Helen: You said how much it’s used in developed countries. Is it used in developing countries too?

Dr. Heilman: It is used extensively in developing countries as well. Of course, people in the developing world have less access to the internet. However, that is changing and we are seeing increasing usage of Wikipedia in all parts of the world.

One of the exciting things is that more people are getting online via their cell phone. The Wikipedia foundation is working on some deals with cell phone companies such that their customers in the developing world can get free access to Wikipedia without data charges.

Helen: That’s terrific.

Let’s talk about this editing process. You are one of the editors there, but you also talked about your very first experience doing this. Our listeners all care about health communication somehow. Can you walk us through this process as if none of us have edited an article? Take it from the beginning.

Dr. Heilman: There are a number of ways people can get involved. One is if you come across an error and you don’t feel comfortable simply fixing it yourself, every article has an associated talk page. You can bring up concerns on the talk page and raise those concerns to your fellow editors who then read them over. If they agree with you, they will make the changes that you propose.

Helen: You said “your fellow editors.” Is there something official you have to do to become an editor?

Dr. Heilman: All you have to do is hit the edit button.

Helen: Anyone can go to this talk page too?

Dr. Heilman: Yes.

Helen: You can discuss it with others and say, “Should I make this correction? I know that this symptom really lasts for about two weeks rather than four weeks,” and then we can go talk about that?

Dr. Heilman: Exactly. The way discussions work is that we want people to come to discussions with references. We’re not adding people’s own personal opinions or experiences.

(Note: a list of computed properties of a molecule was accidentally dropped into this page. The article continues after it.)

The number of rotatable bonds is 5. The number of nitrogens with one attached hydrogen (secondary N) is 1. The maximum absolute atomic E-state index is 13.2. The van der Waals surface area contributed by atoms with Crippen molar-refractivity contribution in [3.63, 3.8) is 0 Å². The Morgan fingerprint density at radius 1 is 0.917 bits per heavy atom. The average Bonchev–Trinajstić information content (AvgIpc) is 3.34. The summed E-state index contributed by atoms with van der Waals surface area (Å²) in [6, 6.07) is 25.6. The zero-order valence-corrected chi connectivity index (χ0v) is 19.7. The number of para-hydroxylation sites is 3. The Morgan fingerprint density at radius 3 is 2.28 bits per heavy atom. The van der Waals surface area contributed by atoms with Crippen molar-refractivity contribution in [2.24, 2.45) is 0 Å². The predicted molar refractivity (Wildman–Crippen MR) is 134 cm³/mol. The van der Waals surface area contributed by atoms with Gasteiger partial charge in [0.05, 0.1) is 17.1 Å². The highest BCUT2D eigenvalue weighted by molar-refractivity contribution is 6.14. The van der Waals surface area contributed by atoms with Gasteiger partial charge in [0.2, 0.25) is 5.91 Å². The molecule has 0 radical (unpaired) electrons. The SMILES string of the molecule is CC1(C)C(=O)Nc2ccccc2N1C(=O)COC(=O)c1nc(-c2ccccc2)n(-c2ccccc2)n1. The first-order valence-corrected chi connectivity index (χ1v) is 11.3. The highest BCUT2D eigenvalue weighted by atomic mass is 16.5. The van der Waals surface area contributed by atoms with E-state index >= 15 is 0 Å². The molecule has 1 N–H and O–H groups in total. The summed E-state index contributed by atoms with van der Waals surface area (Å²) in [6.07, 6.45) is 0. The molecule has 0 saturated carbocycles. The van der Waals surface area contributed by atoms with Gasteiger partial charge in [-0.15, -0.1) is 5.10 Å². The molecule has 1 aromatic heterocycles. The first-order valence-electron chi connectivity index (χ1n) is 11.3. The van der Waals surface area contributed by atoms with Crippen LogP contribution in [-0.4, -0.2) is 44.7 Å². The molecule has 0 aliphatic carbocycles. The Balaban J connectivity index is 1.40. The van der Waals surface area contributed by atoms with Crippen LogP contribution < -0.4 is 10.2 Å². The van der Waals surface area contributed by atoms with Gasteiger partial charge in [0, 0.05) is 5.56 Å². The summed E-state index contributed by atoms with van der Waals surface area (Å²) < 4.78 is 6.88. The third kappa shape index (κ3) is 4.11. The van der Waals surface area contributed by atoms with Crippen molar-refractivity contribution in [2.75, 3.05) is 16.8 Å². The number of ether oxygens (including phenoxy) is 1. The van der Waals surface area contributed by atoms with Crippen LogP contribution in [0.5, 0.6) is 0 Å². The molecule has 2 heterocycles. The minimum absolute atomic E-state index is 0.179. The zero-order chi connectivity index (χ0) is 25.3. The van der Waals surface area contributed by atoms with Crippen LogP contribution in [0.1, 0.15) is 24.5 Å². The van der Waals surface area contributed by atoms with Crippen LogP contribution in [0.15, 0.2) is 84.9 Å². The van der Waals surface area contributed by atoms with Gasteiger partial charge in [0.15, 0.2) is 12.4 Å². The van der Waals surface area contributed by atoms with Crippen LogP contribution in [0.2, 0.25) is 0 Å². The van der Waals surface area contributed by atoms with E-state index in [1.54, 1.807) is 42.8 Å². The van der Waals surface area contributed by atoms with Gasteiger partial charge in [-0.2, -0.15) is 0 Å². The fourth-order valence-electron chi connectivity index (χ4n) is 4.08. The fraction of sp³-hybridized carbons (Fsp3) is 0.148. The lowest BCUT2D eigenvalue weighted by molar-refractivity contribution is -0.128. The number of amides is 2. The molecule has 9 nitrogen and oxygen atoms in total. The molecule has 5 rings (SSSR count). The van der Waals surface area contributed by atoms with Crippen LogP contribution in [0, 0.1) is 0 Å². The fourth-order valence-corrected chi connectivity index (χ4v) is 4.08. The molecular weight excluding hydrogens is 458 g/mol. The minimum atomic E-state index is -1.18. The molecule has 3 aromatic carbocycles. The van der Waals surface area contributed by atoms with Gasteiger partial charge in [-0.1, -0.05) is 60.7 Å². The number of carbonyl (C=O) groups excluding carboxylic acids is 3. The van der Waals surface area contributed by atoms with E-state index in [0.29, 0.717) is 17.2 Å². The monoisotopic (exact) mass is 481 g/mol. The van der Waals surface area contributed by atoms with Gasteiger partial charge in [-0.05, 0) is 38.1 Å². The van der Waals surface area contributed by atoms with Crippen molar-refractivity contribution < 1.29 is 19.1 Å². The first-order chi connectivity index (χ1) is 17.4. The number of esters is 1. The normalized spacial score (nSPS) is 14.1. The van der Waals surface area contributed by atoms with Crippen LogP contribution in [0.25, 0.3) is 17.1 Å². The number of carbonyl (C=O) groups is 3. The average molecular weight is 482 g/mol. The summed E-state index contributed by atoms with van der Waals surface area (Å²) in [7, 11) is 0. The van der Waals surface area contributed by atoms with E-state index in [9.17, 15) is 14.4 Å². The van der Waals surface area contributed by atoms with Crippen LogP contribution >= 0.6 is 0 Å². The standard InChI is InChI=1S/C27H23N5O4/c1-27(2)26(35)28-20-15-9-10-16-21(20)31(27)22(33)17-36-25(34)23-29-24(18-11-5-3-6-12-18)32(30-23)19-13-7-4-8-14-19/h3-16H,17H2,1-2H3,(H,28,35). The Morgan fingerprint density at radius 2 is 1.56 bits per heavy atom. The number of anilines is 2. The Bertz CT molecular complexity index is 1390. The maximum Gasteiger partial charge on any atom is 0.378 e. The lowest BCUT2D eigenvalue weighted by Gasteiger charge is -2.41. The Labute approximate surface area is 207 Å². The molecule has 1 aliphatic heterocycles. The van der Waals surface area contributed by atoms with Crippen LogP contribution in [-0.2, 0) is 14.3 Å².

We want to base Wikipedia’s medical content on the best available evidence. If you see an error on Wikipedia and you find a reference that proves this is a mistake, you bring that reference to the talk page and say, “Reference X says that this statement isn’t correct. Please change it using that statement.”

Helen: Who would respond? Do you? Are you the official editor? Do you then go look up the reference and say, “Okay, that’s correct”?

Dr. Heilman: It’s sort of crowd sourcing. Many of the important articles like osteoarthritis are watched by hundreds of different people. If you suggest a change, one of the hundreds of people who keep an eye on that article will come and reply.

You can also go ahead and simply make the change yourself. You just hit the edit button and change the text that is correct. You add your reference in there and hit the save button. It’s as simple as that.

Helen: Listeners, I just want to let you know that James Heilman and I were talking to get ready for this podcast and he actually talked me through the process. By the time I hit the click button to get it live, it was so exciting. I couldn’t believe what I just did showed up on the screen.

Dr. Heilman: With that hitting of the save button, you have become a Wikipedian.

Helen: I’m a Wikipedia editor too. That’s neat.

We’re also searching for information. What if I screwed up on something? What if I’m not sure about the information and it looks a little iffy to me? What do we do about that?

Dr. Heilman: Ideally, we at Wikipedia want all of our statements to be supported by references. If you look at a typical Wikipedia page, you’ll see a sentence or two and then you’ll see a little blue link with a number.

If you click on that link, it should bring you to a reference. Then you can determine whether or not you consider that reference to be of good quality and whether or not that reference supports the text in question.

Helen: That’s really interesting. I didn’t appreciate the depth of what’s behind there.